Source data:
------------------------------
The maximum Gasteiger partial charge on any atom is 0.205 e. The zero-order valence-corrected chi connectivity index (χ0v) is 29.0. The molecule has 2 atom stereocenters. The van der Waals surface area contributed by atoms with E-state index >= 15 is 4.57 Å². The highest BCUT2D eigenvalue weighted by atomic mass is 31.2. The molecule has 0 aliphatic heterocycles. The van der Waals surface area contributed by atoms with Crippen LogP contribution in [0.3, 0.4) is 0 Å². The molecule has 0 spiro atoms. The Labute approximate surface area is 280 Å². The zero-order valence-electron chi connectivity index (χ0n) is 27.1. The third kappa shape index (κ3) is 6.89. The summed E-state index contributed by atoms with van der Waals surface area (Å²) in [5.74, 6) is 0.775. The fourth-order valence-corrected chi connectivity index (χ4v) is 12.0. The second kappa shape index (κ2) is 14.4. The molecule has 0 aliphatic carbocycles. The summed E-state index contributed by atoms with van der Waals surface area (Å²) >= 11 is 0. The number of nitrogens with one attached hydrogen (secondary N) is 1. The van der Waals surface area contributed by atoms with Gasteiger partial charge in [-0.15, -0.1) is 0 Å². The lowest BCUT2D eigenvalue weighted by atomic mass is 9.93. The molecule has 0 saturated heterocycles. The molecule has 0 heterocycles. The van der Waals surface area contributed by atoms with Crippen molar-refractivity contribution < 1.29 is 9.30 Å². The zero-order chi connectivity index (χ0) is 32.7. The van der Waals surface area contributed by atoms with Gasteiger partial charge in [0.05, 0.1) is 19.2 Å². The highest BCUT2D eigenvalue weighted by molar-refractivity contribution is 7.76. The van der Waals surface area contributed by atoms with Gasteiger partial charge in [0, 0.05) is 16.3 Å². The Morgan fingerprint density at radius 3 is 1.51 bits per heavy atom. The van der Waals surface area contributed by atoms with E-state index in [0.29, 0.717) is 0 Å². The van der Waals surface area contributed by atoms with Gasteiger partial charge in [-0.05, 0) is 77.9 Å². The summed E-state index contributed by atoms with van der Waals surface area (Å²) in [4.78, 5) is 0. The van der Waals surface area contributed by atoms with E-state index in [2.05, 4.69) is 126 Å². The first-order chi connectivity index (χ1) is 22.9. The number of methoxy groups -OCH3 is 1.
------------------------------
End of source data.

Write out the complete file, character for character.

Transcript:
The maximum Gasteiger partial charge on any atom is 0.205 e. The zero-order valence-corrected chi connectivity index (χ0v) is 29.0. The molecule has 2 atom stereocenters. The van der Waals surface area contributed by atoms with E-state index >= 15 is 4.57 Å². The highest BCUT2D eigenvalue weighted by atomic mass is 31.2. The molecule has 0 aliphatic heterocycles. The van der Waals surface area contributed by atoms with Crippen LogP contribution in [0.3, 0.4) is 0 Å². The molecule has 0 spiro atoms. The Labute approximate surface area is 280 Å². The zero-order valence-electron chi connectivity index (χ0n) is 27.1. The third kappa shape index (κ3) is 6.89. The summed E-state index contributed by atoms with van der Waals surface area (Å²) in [5.74, 6) is 0.775. The fourth-order valence-corrected chi connectivity index (χ4v) is 12.0. The second kappa shape index (κ2) is 14.4. The molecule has 0 aliphatic carbocycles. The summed E-state index contributed by atoms with van der Waals surface area (Å²) >= 11 is 0. The number of nitrogens with one attached hydrogen (secondary N) is 1. The van der Waals surface area contributed by atoms with Gasteiger partial charge in [-0.15, -0.1) is 0 Å². The lowest BCUT2D eigenvalue weighted by atomic mass is 9.93. The molecule has 0 saturated heterocycles. The molecule has 0 heterocycles. The van der Waals surface area contributed by atoms with Crippen molar-refractivity contribution < 1.29 is 9.30 Å². The zero-order chi connectivity index (χ0) is 32.7. The van der Waals surface area contributed by atoms with Gasteiger partial charge in [0.05, 0.1) is 19.2 Å². The highest BCUT2D eigenvalue weighted by molar-refractivity contribution is 7.76. The van der Waals surface area contributed by atoms with Gasteiger partial charge in [0, 0.05) is 16.3 Å². The Morgan fingerprint density at radius 3 is 1.51 bits per heavy atom. The van der Waals surface area contributed by atoms with E-state index in [0.29, 0.717) is 0 Å². The van der Waals surface area contributed by atoms with Gasteiger partial charge in [-0.05, 0) is 77.9 Å². The summed E-state index contributed by atoms with van der Waals surface area (Å²) in [4.78, 5) is 0. The van der Waals surface area contributed by atoms with E-state index in [2.05, 4.69) is 126 Å². The first-order chi connectivity index (χ1) is 22.9. The number of methoxy groups -OCH3 is 1.